How to configure service configuration files

Headshot of Andrea Pepper, SimpleMDM writer and MacAdmin
Andrea Pepper|May 1, 2024

If you haven't noticed already, Apple's new Declarative Device Management model for the Apple MDM Protocol is gaining traction everywhere, and SimpleMDM is no exception.

SimpleMDM now has a DDM-enabled configuration profile called a service configuration profile. This configuration profile allows the admin to push essential system settings and prebuilt service configurations across multiple devices fast — or in the words of our parent company, Pretty Damn Quick.

MacAdmins can upload a zip archive to configure service configuration profiles to SimpleMDM. This archive should have a directory structure that matches the configured preference files.

After installation, the files are placed in a tamper-proof location to ensure a secure and consistent user experience.

Declarative Device Management involves the server declaring the device's "desired state" and the device attempting to enforce that state and report back its status. This minimizes the back-and-forth between server and device, leaning more towards a simple declaration from the server and the device executing to fit that declaration.

What are service configuration files?

Service configuration files enable administrators to configure system service settings, ensuring device consistency and robust security compliance across all macOS devices.

This configuration profile enables macOS admins to configure and manage the settings of system services like these:

  • sshd: configured as

  • sudo: configured as

  • PAM: configured as

  • CUPS: configured as

  • Apache httpd: configured as

  • zsh (/private/etc/zprofile): configured as

  • bash (/private/etc/profile): configured as

  • And other supported services.

These built-in services are modified to look for the managed service configuration files, which will take precedence over the built-in settings.

Declaration: ServicesConfigurationFiles consists of two main properties:

- DataAssetReference: The identifier of an asset declaration containing a reference to the files for system service configuration (zip archive of an entire directory).

- ServiceType: The system service identifier with managed configuration files. Use a reverse DNS style for this identifier.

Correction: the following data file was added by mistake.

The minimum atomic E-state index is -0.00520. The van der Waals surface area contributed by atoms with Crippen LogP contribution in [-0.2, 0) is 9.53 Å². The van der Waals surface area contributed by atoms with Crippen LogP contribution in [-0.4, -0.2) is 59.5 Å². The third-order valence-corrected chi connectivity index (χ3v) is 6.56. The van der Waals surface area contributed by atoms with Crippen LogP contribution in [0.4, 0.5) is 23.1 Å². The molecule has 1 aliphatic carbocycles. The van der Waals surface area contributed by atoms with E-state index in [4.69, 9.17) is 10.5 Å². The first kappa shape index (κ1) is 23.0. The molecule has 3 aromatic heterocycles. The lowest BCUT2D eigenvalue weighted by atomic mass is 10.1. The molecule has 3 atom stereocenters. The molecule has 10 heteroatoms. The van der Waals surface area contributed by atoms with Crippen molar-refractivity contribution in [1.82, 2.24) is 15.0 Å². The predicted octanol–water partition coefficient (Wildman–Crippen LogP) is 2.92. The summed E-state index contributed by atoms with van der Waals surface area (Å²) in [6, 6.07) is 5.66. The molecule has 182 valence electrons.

What does a service configuration profile do?

The service configuration profile allows admins to replace the file directory for any service with their own managed directory if they have the service identifier and a properly structured zip file.

The service configuration file should be a zip archive with the directory. The provided zip archive should include one or more files or subdirectories and be organized to precisely match the layout of the original directory it's intended to replace.

According to our brilliant users on the SimpleMDM MacAdmin Slack Channel, this is the location (path) where you can expect to find deployed service configuration files:



Technical requirements 

To successfully deploy a DDM-enabled service configuration file, you must meet these conditions:

DDM note: Once a declaration is installed, it will be displayed differently from the profiles on the device. Instead of appearing as a separate profile under > System Settings, it will be displayed under the top-level MDM profile details.

Deployment considerations  

Here are a few more things to consider before you deploy a service configuration file:

  • SimpleMDM does not perform accuracy checks against the identifier or the zip file format; it's up to the admin to confirm that both are correct before deployment.

  • If the identifier or zip is not appropriately set, the declaration will still visibly install but will not function.

  • Admins will need a separate declaration for each system service they wish to configure. Although these must be created one at a time, admins can make as many as they need.

  • The admin can upload any custom service using the "other" option in SimpleMDM, allowing them to customize nearly any service that supports service configurations.

When creating a custom service type, use the "" prefix for built-in services. Please note that using identifiers of reserved native system services (like will cause devices to return an error, resulting in a failed declaration installation. 

Why do service configuration files matter?

These service configuration files make it easy to set up necessary (and complicated!) system settings that have historically been very time-consuming to configure manually.